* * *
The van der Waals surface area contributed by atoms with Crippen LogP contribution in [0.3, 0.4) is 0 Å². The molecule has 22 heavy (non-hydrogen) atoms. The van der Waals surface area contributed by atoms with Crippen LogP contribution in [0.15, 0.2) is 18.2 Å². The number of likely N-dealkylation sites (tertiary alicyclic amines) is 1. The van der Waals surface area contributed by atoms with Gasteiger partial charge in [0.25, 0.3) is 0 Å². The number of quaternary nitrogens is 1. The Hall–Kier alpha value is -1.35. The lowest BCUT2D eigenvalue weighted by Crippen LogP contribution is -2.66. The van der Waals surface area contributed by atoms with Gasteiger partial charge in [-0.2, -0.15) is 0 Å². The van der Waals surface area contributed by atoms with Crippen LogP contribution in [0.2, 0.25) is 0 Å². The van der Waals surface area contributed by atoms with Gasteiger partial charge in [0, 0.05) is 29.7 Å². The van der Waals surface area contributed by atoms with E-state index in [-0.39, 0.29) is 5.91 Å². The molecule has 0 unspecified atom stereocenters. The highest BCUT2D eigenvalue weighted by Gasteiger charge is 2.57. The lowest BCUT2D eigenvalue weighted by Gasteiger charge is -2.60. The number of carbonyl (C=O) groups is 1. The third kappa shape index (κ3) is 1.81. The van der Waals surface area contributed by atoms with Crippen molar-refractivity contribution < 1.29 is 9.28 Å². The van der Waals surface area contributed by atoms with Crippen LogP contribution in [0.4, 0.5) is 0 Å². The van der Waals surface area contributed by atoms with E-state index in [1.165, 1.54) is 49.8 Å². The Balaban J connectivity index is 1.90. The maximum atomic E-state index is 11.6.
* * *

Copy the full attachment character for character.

The van der Waals surface area contributed by atoms with Crippen LogP contribution in [0.3, 0.4) is 0 Å². The molecule has 22 heavy (non-hydrogen) atoms. The van der Waals surface area contributed by atoms with Crippen LogP contribution in [0.15, 0.2) is 18.2 Å². The number of likely N-dealkylation sites (tertiary alicyclic amines) is 1. The van der Waals surface area contributed by atoms with Gasteiger partial charge in [0.25, 0.3) is 0 Å². The number of quaternary nitrogens is 1. The Hall–Kier alpha value is -1.35. The lowest BCUT2D eigenvalue weighted by Crippen LogP contribution is -2.66. The van der Waals surface area contributed by atoms with Gasteiger partial charge in [-0.2, -0.15) is 0 Å². The van der Waals surface area contributed by atoms with Crippen LogP contribution in [0.2, 0.25) is 0 Å². The van der Waals surface area contributed by atoms with Gasteiger partial charge in [0, 0.05) is 29.7 Å². The van der Waals surface area contributed by atoms with E-state index in [-0.39, 0.29) is 5.91 Å². The molecule has 0 unspecified atom stereocenters. The highest BCUT2D eigenvalue weighted by Gasteiger charge is 2.57. The lowest BCUT2D eigenvalue weighted by Gasteiger charge is -2.60. The number of carbonyl (C=O) groups is 1. The third kappa shape index (κ3) is 1.81. The van der Waals surface area contributed by atoms with Crippen molar-refractivity contribution < 1.29 is 9.28 Å². The van der Waals surface area contributed by atoms with Crippen LogP contribution in [0.4, 0.5) is 0 Å². The van der Waals surface area contributed by atoms with E-state index in [1.165, 1.54) is 49.8 Å². The Balaban J connectivity index is 1.90. The maximum atomic E-state index is 11.6.